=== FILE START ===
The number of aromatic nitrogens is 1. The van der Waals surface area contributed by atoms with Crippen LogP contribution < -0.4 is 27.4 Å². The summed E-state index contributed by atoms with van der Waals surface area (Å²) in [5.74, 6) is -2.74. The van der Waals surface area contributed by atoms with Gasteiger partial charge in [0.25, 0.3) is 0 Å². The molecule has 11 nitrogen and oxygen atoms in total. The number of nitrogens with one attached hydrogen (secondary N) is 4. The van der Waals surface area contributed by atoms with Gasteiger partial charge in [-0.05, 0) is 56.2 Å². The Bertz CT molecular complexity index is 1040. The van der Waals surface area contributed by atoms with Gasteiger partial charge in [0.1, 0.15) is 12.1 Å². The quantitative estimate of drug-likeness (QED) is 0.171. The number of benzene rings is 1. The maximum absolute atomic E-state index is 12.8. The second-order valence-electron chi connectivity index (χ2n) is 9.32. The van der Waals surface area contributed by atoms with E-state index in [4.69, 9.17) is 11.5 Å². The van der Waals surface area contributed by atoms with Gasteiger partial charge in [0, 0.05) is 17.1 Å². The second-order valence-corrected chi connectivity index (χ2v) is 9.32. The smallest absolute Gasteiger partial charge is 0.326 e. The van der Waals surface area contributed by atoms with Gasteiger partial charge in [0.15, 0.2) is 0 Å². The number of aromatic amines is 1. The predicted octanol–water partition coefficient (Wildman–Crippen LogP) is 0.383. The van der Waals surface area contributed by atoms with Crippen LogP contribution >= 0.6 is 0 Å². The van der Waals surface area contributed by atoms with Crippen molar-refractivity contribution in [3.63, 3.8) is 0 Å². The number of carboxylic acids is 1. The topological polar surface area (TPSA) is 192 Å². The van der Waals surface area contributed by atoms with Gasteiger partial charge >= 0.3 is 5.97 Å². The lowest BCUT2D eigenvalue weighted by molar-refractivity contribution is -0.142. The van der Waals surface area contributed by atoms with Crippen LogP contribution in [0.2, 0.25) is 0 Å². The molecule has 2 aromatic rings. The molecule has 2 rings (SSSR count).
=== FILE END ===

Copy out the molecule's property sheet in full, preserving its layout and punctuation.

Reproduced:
The number of aromatic nitrogens is 1. The van der Waals surface area contributed by atoms with Crippen LogP contribution < -0.4 is 27.4 Å². The summed E-state index contributed by atoms with van der Waals surface area (Å²) in [5.74, 6) is -2.74. The van der Waals surface area contributed by atoms with Gasteiger partial charge in [0.25, 0.3) is 0 Å². The molecule has 11 nitrogen and oxygen atoms in total. The number of nitrogens with one attached hydrogen (secondary N) is 4. The van der Waals surface area contributed by atoms with Gasteiger partial charge in [-0.05, 0) is 56.2 Å². The Bertz CT molecular complexity index is 1040. The van der Waals surface area contributed by atoms with Gasteiger partial charge in [0.1, 0.15) is 12.1 Å². The quantitative estimate of drug-likeness (QED) is 0.171. The number of benzene rings is 1. The maximum absolute atomic E-state index is 12.8. The second-order valence-electron chi connectivity index (χ2n) is 9.32. The van der Waals surface area contributed by atoms with E-state index in [4.69, 9.17) is 11.5 Å². The van der Waals surface area contributed by atoms with Gasteiger partial charge in [0, 0.05) is 17.1 Å². The second-order valence-corrected chi connectivity index (χ2v) is 9.32. The smallest absolute Gasteiger partial charge is 0.326 e. The van der Waals surface area contributed by atoms with Gasteiger partial charge in [0.15, 0.2) is 0 Å². The number of aromatic amines is 1. The predicted octanol–water partition coefficient (Wildman–Crippen LogP) is 0.383. The van der Waals surface area contributed by atoms with Crippen LogP contribution >= 0.6 is 0 Å². The van der Waals surface area contributed by atoms with Crippen molar-refractivity contribution in [3.63, 3.8) is 0 Å². The number of carboxylic acids is 1. The topological polar surface area (TPSA) is 192 Å². The van der Waals surface area contributed by atoms with Gasteiger partial charge >= 0.3 is 5.97 Å². The lowest BCUT2D eigenvalue weighted by molar-refractivity contribution is -0.142. The van der Waals surface area contributed by atoms with Crippen LogP contribution in [0.2, 0.25) is 0 Å². The molecule has 2 aromatic rings. The molecule has 2 rings (SSSR count).